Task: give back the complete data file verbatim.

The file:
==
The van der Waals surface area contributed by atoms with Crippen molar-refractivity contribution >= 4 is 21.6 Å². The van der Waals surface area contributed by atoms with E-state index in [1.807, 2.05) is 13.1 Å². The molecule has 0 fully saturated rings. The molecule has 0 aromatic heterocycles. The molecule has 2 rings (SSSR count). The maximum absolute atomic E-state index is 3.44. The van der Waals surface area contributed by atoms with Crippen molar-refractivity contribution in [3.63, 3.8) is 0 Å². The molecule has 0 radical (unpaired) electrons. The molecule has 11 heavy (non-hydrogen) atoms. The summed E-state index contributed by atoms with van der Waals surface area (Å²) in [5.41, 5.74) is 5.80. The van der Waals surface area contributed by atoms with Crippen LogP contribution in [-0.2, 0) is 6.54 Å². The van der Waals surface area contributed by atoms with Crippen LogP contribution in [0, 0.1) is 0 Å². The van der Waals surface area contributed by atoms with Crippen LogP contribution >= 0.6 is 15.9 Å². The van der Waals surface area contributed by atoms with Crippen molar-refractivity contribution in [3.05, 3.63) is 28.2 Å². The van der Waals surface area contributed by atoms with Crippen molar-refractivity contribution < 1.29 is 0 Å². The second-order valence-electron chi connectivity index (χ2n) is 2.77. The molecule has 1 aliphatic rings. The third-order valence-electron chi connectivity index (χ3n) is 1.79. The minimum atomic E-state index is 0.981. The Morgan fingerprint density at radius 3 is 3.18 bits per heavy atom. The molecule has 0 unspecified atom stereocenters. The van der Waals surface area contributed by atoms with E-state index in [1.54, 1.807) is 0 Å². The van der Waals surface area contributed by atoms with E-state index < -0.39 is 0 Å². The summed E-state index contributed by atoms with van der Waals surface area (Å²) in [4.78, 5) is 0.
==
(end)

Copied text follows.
The van der Waals surface area contributed by atoms with Crippen molar-refractivity contribution >= 4 is 21.6 Å². The van der Waals surface area contributed by atoms with E-state index in [1.807, 2.05) is 13.1 Å². The molecule has 0 fully saturated rings. The molecule has 0 aromatic heterocycles. The molecule has 2 rings (SSSR count). The maximum absolute atomic E-state index is 3.44. The van der Waals surface area contributed by atoms with Crippen molar-refractivity contribution in [3.63, 3.8) is 0 Å². The molecule has 0 radical (unpaired) electrons. The molecule has 11 heavy (non-hydrogen) atoms. The summed E-state index contributed by atoms with van der Waals surface area (Å²) in [5.41, 5.74) is 5.80. The van der Waals surface area contributed by atoms with Crippen LogP contribution in [-0.2, 0) is 6.54 Å². The van der Waals surface area contributed by atoms with Crippen LogP contribution in [0, 0.1) is 0 Å². The van der Waals surface area contributed by atoms with Crippen LogP contribution >= 0.6 is 15.9 Å². The van der Waals surface area contributed by atoms with Crippen molar-refractivity contribution in [3.05, 3.63) is 28.2 Å². The van der Waals surface area contributed by atoms with Crippen molar-refractivity contribution < 1.29 is 0 Å². The second-order valence-electron chi connectivity index (χ2n) is 2.77. The molecule has 1 aliphatic rings. The third-order valence-electron chi connectivity index (χ3n) is 1.79. The minimum atomic E-state index is 0.981. The Morgan fingerprint density at radius 3 is 3.18 bits per heavy atom. The molecule has 0 unspecified atom stereocenters. The van der Waals surface area contributed by atoms with E-state index in [1.54, 1.807) is 0 Å². The van der Waals surface area contributed by atoms with E-state index < -0.39 is 0 Å². The summed E-state index contributed by atoms with van der Waals surface area (Å²) in [4.78, 5) is 0.